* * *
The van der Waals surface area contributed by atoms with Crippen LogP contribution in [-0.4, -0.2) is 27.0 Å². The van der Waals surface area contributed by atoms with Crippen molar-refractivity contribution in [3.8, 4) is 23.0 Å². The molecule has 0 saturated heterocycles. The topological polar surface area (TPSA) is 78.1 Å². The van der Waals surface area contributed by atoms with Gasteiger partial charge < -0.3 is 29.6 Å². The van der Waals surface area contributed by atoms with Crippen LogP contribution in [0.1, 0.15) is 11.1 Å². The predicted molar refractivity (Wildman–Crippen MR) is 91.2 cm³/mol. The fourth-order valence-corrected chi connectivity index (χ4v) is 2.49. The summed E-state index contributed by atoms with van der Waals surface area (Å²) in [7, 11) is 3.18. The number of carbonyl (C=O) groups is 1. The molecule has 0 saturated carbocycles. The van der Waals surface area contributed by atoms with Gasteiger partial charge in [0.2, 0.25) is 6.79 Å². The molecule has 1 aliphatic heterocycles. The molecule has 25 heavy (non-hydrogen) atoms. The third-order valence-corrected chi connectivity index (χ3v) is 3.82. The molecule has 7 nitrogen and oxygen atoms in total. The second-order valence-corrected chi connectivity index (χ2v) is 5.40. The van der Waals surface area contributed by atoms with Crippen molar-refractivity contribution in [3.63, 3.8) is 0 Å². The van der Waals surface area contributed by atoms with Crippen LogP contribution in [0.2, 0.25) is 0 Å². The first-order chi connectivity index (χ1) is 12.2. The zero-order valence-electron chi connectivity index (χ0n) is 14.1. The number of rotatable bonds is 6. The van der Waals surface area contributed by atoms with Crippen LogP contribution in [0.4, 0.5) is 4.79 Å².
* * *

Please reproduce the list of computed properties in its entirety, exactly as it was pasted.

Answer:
The van der Waals surface area contributed by atoms with Crippen LogP contribution in [-0.4, -0.2) is 27.0 Å². The van der Waals surface area contributed by atoms with Crippen molar-refractivity contribution in [3.8, 4) is 23.0 Å². The molecule has 0 saturated heterocycles. The topological polar surface area (TPSA) is 78.1 Å². The van der Waals surface area contributed by atoms with Gasteiger partial charge < -0.3 is 29.6 Å². The van der Waals surface area contributed by atoms with Crippen LogP contribution in [0.1, 0.15) is 11.1 Å². The predicted molar refractivity (Wildman–Crippen MR) is 91.2 cm³/mol. The fourth-order valence-corrected chi connectivity index (χ4v) is 2.49. The summed E-state index contributed by atoms with van der Waals surface area (Å²) in [7, 11) is 3.18. The number of carbonyl (C=O) groups is 1. The molecule has 0 saturated carbocycles. The van der Waals surface area contributed by atoms with Gasteiger partial charge in [0.2, 0.25) is 6.79 Å². The molecule has 1 aliphatic heterocycles. The molecule has 25 heavy (non-hydrogen) atoms. The third-order valence-corrected chi connectivity index (χ3v) is 3.82. The molecule has 7 nitrogen and oxygen atoms in total. The second-order valence-corrected chi connectivity index (χ2v) is 5.40. The van der Waals surface area contributed by atoms with Crippen molar-refractivity contribution in [3.63, 3.8) is 0 Å². The van der Waals surface area contributed by atoms with Crippen LogP contribution in [0.2, 0.25) is 0 Å². The first-order chi connectivity index (χ1) is 12.2. The zero-order valence-electron chi connectivity index (χ0n) is 14.1. The number of rotatable bonds is 6. The van der Waals surface area contributed by atoms with Crippen LogP contribution in [0.4, 0.5) is 4.79 Å².